Wednesday, November 26, 2014

Why do all but first test fail - EasyMock

The answer is probably very obvious most of the time. The first test did one of the following
- changed the state of objects that were used by other tests
- the first test consumed expectations on shared mocked objects
- mock controls were set but not reset at the end of the first test

I ran into this one today. I had all tests passing when running them independently but only the first one passing when running all tests in the file. Having made sure I was resetting the mock controls and the expectations were set correctly, I knew it had to be the first one where the status of objects were changed.

The problem was that my object under test was a singleton class. The first test created the object under test based on mocked arguments in its constructor and the test passed.

However, when the second test was run, despite the fact that I had reset the IMocksControl object in my test, the expectation in my second test were not being  met. You can probably already see what is happening here. The object under test is the same instance (as in the first test - given that its a singleton) and the mocked objects that I passed in during the first test persisted. So when the second test 'expected' things to happen, the expectations were never fulfilled because they were already consumed by the first test. Regardless of whether the object under test was a member variable or a local variable for each test, it did not make any difference.

I fixed the issue by cautiously creating setters with default access so that the second test could supply new set of mocked objects to the object under test. This takes me back to the sameissue that I have never felt comfortable with - exposing for test purpose - but have done it anyway in multiple instances.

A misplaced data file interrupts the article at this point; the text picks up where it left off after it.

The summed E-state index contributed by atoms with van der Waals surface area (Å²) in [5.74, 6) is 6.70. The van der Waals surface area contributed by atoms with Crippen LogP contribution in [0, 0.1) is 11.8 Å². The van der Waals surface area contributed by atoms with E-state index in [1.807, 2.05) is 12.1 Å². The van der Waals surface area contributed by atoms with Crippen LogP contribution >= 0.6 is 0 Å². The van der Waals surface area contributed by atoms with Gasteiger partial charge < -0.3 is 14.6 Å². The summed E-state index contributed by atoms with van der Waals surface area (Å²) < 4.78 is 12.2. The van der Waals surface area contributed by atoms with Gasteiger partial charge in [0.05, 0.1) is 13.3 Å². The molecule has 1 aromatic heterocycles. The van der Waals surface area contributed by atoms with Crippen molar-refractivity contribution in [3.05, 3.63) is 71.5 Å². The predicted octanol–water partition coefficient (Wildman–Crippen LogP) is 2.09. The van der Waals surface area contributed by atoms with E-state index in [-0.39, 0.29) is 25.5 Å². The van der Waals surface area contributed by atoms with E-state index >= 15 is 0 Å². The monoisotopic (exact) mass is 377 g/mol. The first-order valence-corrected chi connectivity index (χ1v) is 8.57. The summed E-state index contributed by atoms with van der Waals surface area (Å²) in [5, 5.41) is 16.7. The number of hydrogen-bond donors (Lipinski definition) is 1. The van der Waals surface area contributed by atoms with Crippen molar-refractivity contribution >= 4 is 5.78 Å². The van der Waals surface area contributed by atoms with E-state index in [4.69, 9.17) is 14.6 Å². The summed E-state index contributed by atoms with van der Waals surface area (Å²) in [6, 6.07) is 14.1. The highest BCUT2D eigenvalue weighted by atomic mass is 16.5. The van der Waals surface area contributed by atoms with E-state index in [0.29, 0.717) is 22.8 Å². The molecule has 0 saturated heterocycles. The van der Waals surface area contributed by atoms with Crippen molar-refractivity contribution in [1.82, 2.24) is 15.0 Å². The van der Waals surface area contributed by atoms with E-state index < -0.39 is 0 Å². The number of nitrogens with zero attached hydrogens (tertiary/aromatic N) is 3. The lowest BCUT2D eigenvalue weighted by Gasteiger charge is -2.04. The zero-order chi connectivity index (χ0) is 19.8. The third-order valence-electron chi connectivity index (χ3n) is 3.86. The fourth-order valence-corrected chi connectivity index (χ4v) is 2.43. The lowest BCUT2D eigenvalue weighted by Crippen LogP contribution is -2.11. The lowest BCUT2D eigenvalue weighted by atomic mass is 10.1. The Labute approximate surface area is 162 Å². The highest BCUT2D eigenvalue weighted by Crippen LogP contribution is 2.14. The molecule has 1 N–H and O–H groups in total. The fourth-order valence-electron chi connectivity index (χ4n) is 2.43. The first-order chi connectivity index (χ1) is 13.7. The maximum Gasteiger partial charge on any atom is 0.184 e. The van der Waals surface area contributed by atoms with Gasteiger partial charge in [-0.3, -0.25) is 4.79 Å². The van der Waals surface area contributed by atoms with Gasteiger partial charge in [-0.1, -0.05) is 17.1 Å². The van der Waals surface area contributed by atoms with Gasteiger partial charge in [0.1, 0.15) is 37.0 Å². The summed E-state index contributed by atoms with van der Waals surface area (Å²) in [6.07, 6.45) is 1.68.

Wednesday, November 19, 2014

Testing Thread static method using Powermock

In one of my previous posts, I had talked about mocking static methods using Powermock. Today, I got thrown off a bit when the same technique worked without any issues for any other static methods that I have used so far but when it came to verifying that a 'task' paused for a certain amount of time, I wasn't able to test it and it simply executed the Thread.sleep(xxx) as if no mocking attempt had been made. Although, I wouldn't say I 'solved' the problem, I did find a way to deal with this.

The solution is in fact VERY simply. I extracted the Thread.sleep call to an utility class. I then went ahead an mocked my Utility class and 'expected' the call to sleep method.

public static void sleep(long timeToSleep) throws InterruptedException {

Instead of catching InterruptedException in the Utility method, the exception is caught in the method that calls this method. This way I can test situation where I throw the exception for the test.

expectLastCall().once().andThrow(new InterruptedException());

Tuesday, November 11, 2014

Use velocity to generate XML requests

If you are interacting with third party services, there is a chance you will need to write up your request is XML format with details. I will show you how to use Velocity to generate your requests using an XML template.

Get the java library for Velocity Engine and add it to your class path.

Create a .vm file with a template


Java Code

VelocityEngine engine = new VelocityEngine();

VelocityContext context = new VelocityContext();
context.put("name", "GET");
context.put("action", "someAction");
context.put("double", new Double(4));

Template template = engine.getTemplate(requestTemplateFile);

StringWriter writer = new StringWriter();
template.merge(context, writer);


Your resulting xml will be like below



Wednesday, November 5, 2014

How do delete remembered selected item from browser

When you use a website regularly which requires searches, you will soon end up with whole lot of words that accumulates and come up as suggestions. This might be a good thing at times and you don't have to type the whole work again.

However, imagine typing a wrong email address on your favorite website, pressing the Return (Enter) key and finding out that it always show up next time you want to use the website. Or, at times you just don't want to see the suggestion without having the delete all the browser caches.

All you need to do is
1. Bring up the suggestions by either starting to type the work or by double clicking on the input field. Do not click it
2. Scroll using the keyboard (down arrow) or using the mouse by simply hovering over it.
3. Press Shift+Delete key.

Decompiler in IntellJ

JetBrains  released IntelliJ 14 just yesterday. As mentioned in the release notes, IntelliJ now has built in decompiler. It makes it really easy to view the source code for external libraries you are using. Although the variable names read var1, var2...varN, it is still an excellent experience.